If there is a rug type in the current market that is a real pain in the neck to clean (besides rugs with jute foundation) that is shag rugs. Far and away THE most difficult rugs not only to maintain but also clean, although, admittedly, they are a pretty cool and fun. Yeah, they look super cute and invite you to roll, walk, play (or whatever else pleases you) on them. So, in theory, one can easily understand the fun of it. Unfortunately, the coolness factor quickly fades when you find out just how expensive it is to have them cleaned by a professional and keep them looking good for long (to clean a much more valuable silk rug is cheaper than cleaning a shag rug due to the extra hand work required to clean it!). So, unless you are buying a shag rug to have something cool in the home, knowing that you will need to replace it in a few years (when it will get so dirty that no one will want to “play” with it anymore).
Now, you may say that where you buy a shag rug plays a role in its value. For example, a shag rug from IKEA should probably be cheaper and of lower quality than one bought from a designer ship market, right? Quite right. You should know that ALL values of shag rugs have their challenges to get them clean.
So, what do you do if you own a shag rug? Here are some valuable details you should know of.
1. Shag Rugs Grab Everything (and won’t let go)!
Because they have a felted type of wool, they act as magnets and attract everything from pet hair to bread crumbs. This means that if your pet twists and curls on it, you will never EVER get the pet hair out. Did your kid just crumble food on the shag rug? Say farewell to the hope to get all of the crumbs out. Try any vacuum you want.
2. Shag Rugs Yellow Over Time
Generally, wool yellows over time from exposure to particular chemical (i.e. laundry detergents), exposure to light, or because they have been woven on jute foundation (here all you need to know about jute) or another construction with latex backing.
Usually, wool undergoes a whitening procedure (aka it is bleached) to make it more presentable and eye-pleasing. Unfortunately, this does damage to the wool and it is mathematically precise that it will yellow over time. No matter the whitening technique used (sometimes low percentage hydrogen peroxide is used to whiten wool), damage (even a little) is done to the already weakened fibers.
3. Large Shag Rugs are Difficult to Vacuum
Due to their construction, shag rugs are almost impossible to vacuum efficiently with a regular vacuum (if you own a Dyson, forget about vacuuming a shag rug. You will ruin it completely), using an upholstery attachment or a canister vacuum is definitely more preferred than anything else. To vacuum in between the sides of the fibers and row by row. As for the grit in the base of the rug, you can kiss it goodbye as you will probably never manage to get it all out.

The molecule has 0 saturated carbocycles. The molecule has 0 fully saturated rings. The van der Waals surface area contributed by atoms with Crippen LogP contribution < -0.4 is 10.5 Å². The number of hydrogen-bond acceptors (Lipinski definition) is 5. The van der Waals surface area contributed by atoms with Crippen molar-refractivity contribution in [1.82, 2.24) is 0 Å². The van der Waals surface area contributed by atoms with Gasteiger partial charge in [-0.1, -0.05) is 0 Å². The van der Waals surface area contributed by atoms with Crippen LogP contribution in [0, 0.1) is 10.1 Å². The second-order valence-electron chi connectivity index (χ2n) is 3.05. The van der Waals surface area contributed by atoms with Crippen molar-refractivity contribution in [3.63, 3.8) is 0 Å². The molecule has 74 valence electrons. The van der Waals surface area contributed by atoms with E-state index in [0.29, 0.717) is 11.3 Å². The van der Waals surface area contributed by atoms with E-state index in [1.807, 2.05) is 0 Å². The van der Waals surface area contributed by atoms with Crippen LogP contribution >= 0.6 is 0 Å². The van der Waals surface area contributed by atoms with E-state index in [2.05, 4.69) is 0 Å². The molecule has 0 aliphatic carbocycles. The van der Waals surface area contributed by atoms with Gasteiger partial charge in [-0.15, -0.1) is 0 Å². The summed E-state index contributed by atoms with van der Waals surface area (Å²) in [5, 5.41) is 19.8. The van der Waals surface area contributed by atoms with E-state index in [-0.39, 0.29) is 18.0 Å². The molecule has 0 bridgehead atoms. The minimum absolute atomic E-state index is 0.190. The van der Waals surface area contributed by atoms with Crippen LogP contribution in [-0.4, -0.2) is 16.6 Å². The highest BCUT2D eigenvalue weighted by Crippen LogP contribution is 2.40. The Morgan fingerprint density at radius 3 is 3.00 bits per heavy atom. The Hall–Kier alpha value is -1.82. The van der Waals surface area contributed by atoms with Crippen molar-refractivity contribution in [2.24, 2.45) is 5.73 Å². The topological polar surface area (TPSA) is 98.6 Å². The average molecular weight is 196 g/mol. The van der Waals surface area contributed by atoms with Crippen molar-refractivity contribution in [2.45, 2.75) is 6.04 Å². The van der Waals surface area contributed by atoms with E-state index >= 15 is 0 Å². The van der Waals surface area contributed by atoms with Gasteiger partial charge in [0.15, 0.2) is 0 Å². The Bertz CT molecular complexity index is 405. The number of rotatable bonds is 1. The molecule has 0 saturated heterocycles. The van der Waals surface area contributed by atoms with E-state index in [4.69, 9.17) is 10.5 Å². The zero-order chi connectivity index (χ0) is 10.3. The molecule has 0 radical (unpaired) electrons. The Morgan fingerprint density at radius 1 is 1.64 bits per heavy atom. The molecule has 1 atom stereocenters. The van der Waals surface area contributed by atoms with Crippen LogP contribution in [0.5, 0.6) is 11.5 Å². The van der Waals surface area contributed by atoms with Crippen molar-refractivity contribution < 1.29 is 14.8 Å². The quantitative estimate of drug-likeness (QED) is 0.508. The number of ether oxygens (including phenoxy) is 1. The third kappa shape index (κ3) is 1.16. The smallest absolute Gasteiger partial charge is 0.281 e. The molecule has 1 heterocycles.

Spills also cause trouble and you do need to attend to them immediately. But, that’s how you should do with any type of rug, right? Yes, but in shag rugs you have to be REALLY fast because the spills work their way down into the foundation (heavy cotton), when things get even more difficult.
Now, what if your canister is too strong or you have come rather too strong on the spot? You most likely have ended up with some tufts on your hands. Since they are not that securely positioned, tufts can be pulled out quite easily, making your rug look like a head with alopecia.
Even though wool is by far the most suitable fiber for rugs, the rugs do need to be short pile woven ones. It all depends on fiber density. Some high quality shag rugs have significantly more fiber density than the looser weave construction found in cheaper shag rugs, which means they are more protected and grab a lot less lint, dust, and hair (and if they do, they don’t embed it deep in the fiber base, where cleaning and sanitizing are seriously challenged).
4. Acrylic Shag Rugs are Highly Flammable
Indeed, unlike wool, there is fire hazard with shag rugs. When lit with a flame, wool self-extinguishes (when in the form of a fiber). This is because it has high moisture content in wool fibers, which literally allow wool to put itself out. No wonder wool is a preferred fiber for clothing or a rug, among others. Have you ever noticed that everything inside an airplane, from the seat fabrics to the floor, are generally wool? Makes sense. They won’t burn unless under strong flame for prolonged time.
Many people buy acrylic rugs because they are the next best thing (as the eye sees it) to wool, only without the price. How to tell acrylic from wool or anything else? It lucks the vibrancy, luster, and feel or dyed wool. Also, the texture is harsher to the touch (it is plastic, so it makes sense).
Acrylic shag rugs are cheap to buy, very difficult to clean, their tufts can be pulled out easier, and grab gunk and hold on to it. So, even if they have the look of wool, they are nothing close to it.
Funny though because when acrylic was discovered to be dangerously flammable when used in clothing, government standards were established, and fabrics had to be fire retardant (most commonly referred to as modular acrylic). Unfortunately, nothing like that has been applied to shag rugs. So, if you are about to buy an acrylic rug, beware, despite the screaming deal you might have got on the price. You might be bringing a serious fire hazard into your home. Now, if you absolutely have to purchase one, better choose one with a low pile as it will be harder to “ignite” (if you can take that risk to find out yourself).